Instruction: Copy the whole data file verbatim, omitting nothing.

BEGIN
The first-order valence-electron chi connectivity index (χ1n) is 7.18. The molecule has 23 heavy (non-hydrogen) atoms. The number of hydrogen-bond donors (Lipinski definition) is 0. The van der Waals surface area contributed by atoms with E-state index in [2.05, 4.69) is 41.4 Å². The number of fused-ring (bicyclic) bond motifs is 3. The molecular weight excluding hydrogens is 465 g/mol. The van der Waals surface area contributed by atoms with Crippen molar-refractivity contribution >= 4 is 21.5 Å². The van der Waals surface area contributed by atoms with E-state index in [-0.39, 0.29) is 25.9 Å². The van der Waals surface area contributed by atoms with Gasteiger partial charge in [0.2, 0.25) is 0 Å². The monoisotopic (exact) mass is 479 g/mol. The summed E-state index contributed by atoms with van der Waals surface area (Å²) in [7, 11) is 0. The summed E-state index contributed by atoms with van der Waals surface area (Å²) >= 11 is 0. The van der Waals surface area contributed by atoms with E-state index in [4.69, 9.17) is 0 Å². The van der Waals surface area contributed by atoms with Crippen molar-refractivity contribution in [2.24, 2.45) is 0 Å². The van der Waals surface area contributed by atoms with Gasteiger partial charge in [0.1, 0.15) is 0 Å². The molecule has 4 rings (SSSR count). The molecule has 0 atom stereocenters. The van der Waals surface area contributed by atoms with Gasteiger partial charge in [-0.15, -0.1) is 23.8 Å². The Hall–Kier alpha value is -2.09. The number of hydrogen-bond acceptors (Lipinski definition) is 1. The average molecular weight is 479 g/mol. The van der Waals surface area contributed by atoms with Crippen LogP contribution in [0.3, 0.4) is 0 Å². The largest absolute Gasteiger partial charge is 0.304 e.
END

The first-order valence-electron chi connectivity index (χ1n) is 7.18. The molecule has 23 heavy (non-hydrogen) atoms. The number of hydrogen-bond donors (Lipinski definition) is 0. The van der Waals surface area contributed by atoms with E-state index in [2.05, 4.69) is 41.4 Å². The number of fused-ring (bicyclic) bond motifs is 3. The molecular weight excluding hydrogens is 465 g/mol. The van der Waals surface area contributed by atoms with Crippen molar-refractivity contribution >= 4 is 21.5 Å². The van der Waals surface area contributed by atoms with E-state index in [-0.39, 0.29) is 25.9 Å². The van der Waals surface area contributed by atoms with Gasteiger partial charge in [0.2, 0.25) is 0 Å². The monoisotopic (exact) mass is 479 g/mol. The summed E-state index contributed by atoms with van der Waals surface area (Å²) in [7, 11) is 0. The summed E-state index contributed by atoms with van der Waals surface area (Å²) >= 11 is 0. The van der Waals surface area contributed by atoms with E-state index in [4.69, 9.17) is 0 Å². The van der Waals surface area contributed by atoms with Crippen molar-refractivity contribution in [2.24, 2.45) is 0 Å². The van der Waals surface area contributed by atoms with Gasteiger partial charge in [0.1, 0.15) is 0 Å². The molecule has 4 rings (SSSR count). The molecule has 0 atom stereocenters. The van der Waals surface area contributed by atoms with Gasteiger partial charge in [-0.15, -0.1) is 23.8 Å². The Hall–Kier alpha value is -2.09. The number of hydrogen-bond acceptors (Lipinski definition) is 1. The average molecular weight is 479 g/mol. The van der Waals surface area contributed by atoms with Crippen LogP contribution in [0.3, 0.4) is 0 Å². The largest absolute Gasteiger partial charge is 0.304 e.